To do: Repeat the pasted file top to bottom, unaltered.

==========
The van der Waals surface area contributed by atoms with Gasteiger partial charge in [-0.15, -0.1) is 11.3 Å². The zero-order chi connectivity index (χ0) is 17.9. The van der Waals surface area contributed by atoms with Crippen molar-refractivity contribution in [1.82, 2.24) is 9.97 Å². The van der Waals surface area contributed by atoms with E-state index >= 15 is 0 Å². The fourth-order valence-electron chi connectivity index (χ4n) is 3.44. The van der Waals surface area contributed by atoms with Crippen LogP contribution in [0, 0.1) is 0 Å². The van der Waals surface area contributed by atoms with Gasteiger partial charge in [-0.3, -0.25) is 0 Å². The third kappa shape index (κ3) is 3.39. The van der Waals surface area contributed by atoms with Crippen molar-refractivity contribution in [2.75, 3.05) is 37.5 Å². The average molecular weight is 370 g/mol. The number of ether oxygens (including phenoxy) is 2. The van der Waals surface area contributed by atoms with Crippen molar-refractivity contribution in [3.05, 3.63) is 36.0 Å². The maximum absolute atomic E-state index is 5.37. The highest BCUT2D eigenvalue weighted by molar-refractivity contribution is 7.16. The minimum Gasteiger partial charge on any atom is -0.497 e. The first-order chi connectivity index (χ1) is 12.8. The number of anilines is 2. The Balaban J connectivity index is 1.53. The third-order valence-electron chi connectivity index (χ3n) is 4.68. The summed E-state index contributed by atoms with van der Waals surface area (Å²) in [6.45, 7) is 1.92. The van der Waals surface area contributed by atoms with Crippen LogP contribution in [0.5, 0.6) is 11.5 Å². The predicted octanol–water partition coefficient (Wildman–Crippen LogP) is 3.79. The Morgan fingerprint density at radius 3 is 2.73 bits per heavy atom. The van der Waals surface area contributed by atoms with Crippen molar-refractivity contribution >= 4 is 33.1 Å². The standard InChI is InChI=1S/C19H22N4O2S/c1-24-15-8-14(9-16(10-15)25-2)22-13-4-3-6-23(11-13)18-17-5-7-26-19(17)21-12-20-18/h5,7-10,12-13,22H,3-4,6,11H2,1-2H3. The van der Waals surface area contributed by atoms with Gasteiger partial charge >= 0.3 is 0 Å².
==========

The van der Waals surface area contributed by atoms with Gasteiger partial charge in [-0.15, -0.1) is 11.3 Å². The zero-order chi connectivity index (χ0) is 17.9. The van der Waals surface area contributed by atoms with Crippen molar-refractivity contribution in [1.82, 2.24) is 9.97 Å². The van der Waals surface area contributed by atoms with E-state index >= 15 is 0 Å². The fourth-order valence-electron chi connectivity index (χ4n) is 3.44. The van der Waals surface area contributed by atoms with Crippen LogP contribution in [0, 0.1) is 0 Å². The van der Waals surface area contributed by atoms with Gasteiger partial charge in [-0.3, -0.25) is 0 Å². The third kappa shape index (κ3) is 3.39. The van der Waals surface area contributed by atoms with Crippen molar-refractivity contribution in [2.75, 3.05) is 37.5 Å². The average molecular weight is 370 g/mol. The number of ether oxygens (including phenoxy) is 2. The van der Waals surface area contributed by atoms with Crippen molar-refractivity contribution in [3.05, 3.63) is 36.0 Å². The maximum absolute atomic E-state index is 5.37. The highest BCUT2D eigenvalue weighted by molar-refractivity contribution is 7.16. The minimum Gasteiger partial charge on any atom is -0.497 e. The first-order chi connectivity index (χ1) is 12.8. The number of anilines is 2. The Balaban J connectivity index is 1.53. The third-order valence-electron chi connectivity index (χ3n) is 4.68. The summed E-state index contributed by atoms with van der Waals surface area (Å²) in [6.45, 7) is 1.92. The van der Waals surface area contributed by atoms with Crippen LogP contribution in [0.5, 0.6) is 11.5 Å². The predicted octanol–water partition coefficient (Wildman–Crippen LogP) is 3.79. The Morgan fingerprint density at radius 3 is 2.73 bits per heavy atom. The van der Waals surface area contributed by atoms with Crippen molar-refractivity contribution >= 4 is 33.1 Å². The standard InChI is InChI=1S/C19H22N4O2S/c1-24-15-8-14(9-16(10-15)25-2)22-13-4-3-6-23(11-13)18-17-5-7-26-19(17)21-12-20-18/h5,7-10,12-13,22H,3-4,6,11H2,1-2H3. The van der Waals surface area contributed by atoms with Gasteiger partial charge >= 0.3 is 0 Å².